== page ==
Other top reasons that Americans follow public individuals include those individuals being entertaining (70%), representing people like them (66%), and sharing beliefs and opinions that align with their own (65%).
The least likely reason Americans report following their top public individual is that the individual’s beliefs differ from their own.
Thinking about the one public individual you watch or follow most often, how much do you agree or disagree with the following statements?
When asked about the kind of information they get from the public individual they follow most, Americans are most likely to say they get commentary and analysis on news or political and social issues (75%), followed by reporting of news and current events (63%). One in four say they receive information about their hobbies, career or other interests.
Television is the most common medium for following top public individuals — with social media at No. 2.
About half of Americans get information from their most followed public individual via cable or streaming television shows (49%), while about four in 10 get information from this individual via social media (41%).
Meanwhile, more than one in four report getting information from their most followed individual from YouTube (32%), podcasts (27%), or the individual’s personal website, blog or newsletters (26%). Smaller percentages follow their top public individual via newspapers or magazines (20%) or radio (17%). On average, Americans report following their top public individuals across at least two mediums or platforms.
Nearly seven in 10 Americans report getting information from their most followed public individual once or more every day (21%) or a few times in the past week (46%). Twenty percent report getting information from the individual once in the past week, while 10% say they haven’t gotten information from their top public individual in the past week.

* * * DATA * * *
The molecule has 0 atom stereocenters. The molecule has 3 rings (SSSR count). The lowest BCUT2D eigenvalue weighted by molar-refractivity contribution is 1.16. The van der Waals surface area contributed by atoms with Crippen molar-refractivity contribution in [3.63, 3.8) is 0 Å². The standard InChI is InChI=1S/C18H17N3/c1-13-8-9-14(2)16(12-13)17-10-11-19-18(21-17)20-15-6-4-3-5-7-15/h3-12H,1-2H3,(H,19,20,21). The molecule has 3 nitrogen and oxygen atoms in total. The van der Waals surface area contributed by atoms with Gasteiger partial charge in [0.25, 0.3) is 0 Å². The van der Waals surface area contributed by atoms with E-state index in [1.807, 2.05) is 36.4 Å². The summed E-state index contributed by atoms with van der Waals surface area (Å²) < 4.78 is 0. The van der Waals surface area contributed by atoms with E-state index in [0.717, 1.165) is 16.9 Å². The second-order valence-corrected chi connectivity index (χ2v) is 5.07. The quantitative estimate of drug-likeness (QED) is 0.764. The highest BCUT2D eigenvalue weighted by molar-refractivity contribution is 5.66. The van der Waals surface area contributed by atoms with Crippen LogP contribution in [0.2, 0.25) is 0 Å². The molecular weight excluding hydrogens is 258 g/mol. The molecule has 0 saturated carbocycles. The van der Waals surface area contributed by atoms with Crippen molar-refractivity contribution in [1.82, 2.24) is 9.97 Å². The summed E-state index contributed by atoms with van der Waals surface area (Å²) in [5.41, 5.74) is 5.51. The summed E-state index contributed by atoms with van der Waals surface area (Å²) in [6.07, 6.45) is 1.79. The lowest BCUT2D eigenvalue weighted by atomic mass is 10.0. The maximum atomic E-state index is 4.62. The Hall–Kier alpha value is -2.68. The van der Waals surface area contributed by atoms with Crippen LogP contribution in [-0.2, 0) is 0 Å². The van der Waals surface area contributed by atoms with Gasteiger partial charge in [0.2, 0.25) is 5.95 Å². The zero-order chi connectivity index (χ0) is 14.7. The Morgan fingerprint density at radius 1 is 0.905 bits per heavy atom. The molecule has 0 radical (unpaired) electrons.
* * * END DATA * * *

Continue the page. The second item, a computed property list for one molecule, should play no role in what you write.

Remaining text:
Americans report turning most often to a wide variety of public individuals for information — over 900 unique names were written in response to this inquiry. And seven in 10 Americans who follow these individuals do so at least multiple times a week.
That said, hosts of shows seem to be popular public individuals followed by U.S. adults. Of the 20 individuals written in most frequently, more than half are hosts of television programs. And when combined with hosts of programs on other mediums (i.e., podcasts, radio, YouTube), three in four of these individuals are program hosts broadly.
These hosts, as well as the wide variety of public individuals followed by the American public, captivate their followers with their likability and trustworthiness. While many turn to them for the news itself, Americans are more likely to seek commentary analysis about the news from their top public individual. However, public individuals appear to be serving a need not met by traditional news sources. Three in four Americans report they follow their top public individual because that person provides them a perspective not found in traditional news outlets. Our final publication of this series will explore whether Americans have different motivations as to why they turn to their top individual most often.